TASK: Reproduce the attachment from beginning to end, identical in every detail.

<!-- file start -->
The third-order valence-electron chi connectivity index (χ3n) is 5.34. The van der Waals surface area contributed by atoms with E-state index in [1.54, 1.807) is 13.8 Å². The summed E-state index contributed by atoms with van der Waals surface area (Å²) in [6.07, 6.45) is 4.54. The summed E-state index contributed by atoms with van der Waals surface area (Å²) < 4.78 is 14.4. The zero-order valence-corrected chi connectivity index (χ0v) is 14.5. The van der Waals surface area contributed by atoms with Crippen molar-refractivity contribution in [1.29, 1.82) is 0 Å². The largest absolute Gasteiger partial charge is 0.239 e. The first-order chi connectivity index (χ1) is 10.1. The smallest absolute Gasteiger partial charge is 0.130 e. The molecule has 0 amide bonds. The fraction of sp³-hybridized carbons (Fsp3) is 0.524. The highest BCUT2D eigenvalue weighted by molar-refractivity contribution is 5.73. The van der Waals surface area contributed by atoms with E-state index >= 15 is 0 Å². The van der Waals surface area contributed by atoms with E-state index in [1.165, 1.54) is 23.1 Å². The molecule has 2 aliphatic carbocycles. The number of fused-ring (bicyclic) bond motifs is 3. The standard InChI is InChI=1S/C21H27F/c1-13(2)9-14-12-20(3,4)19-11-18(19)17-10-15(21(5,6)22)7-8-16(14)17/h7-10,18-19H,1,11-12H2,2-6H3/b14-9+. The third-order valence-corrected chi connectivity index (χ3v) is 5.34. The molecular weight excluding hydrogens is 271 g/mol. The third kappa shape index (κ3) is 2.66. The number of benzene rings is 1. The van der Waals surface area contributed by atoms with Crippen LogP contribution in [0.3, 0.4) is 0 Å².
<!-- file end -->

The third-order valence-electron chi connectivity index (χ3n) is 5.34. The van der Waals surface area contributed by atoms with E-state index in [1.54, 1.807) is 13.8 Å². The summed E-state index contributed by atoms with van der Waals surface area (Å²) in [6.07, 6.45) is 4.54. The summed E-state index contributed by atoms with van der Waals surface area (Å²) < 4.78 is 14.4. The zero-order valence-corrected chi connectivity index (χ0v) is 14.5. The van der Waals surface area contributed by atoms with Crippen molar-refractivity contribution in [1.29, 1.82) is 0 Å². The largest absolute Gasteiger partial charge is 0.239 e. The first-order chi connectivity index (χ1) is 10.1. The smallest absolute Gasteiger partial charge is 0.130 e. The molecule has 0 amide bonds. The fraction of sp³-hybridized carbons (Fsp3) is 0.524. The highest BCUT2D eigenvalue weighted by molar-refractivity contribution is 5.73. The van der Waals surface area contributed by atoms with E-state index >= 15 is 0 Å². The van der Waals surface area contributed by atoms with E-state index in [1.165, 1.54) is 23.1 Å². The molecule has 2 aliphatic carbocycles. The number of fused-ring (bicyclic) bond motifs is 3. The standard InChI is InChI=1S/C21H27F/c1-13(2)9-14-12-20(3,4)19-11-18(19)17-10-15(21(5,6)22)7-8-16(14)17/h7-10,18-19H,1,11-12H2,2-6H3/b14-9+. The third-order valence-corrected chi connectivity index (χ3v) is 5.34. The molecular weight excluding hydrogens is 271 g/mol. The third kappa shape index (κ3) is 2.66. The number of benzene rings is 1. The van der Waals surface area contributed by atoms with Crippen LogP contribution in [0.3, 0.4) is 0 Å².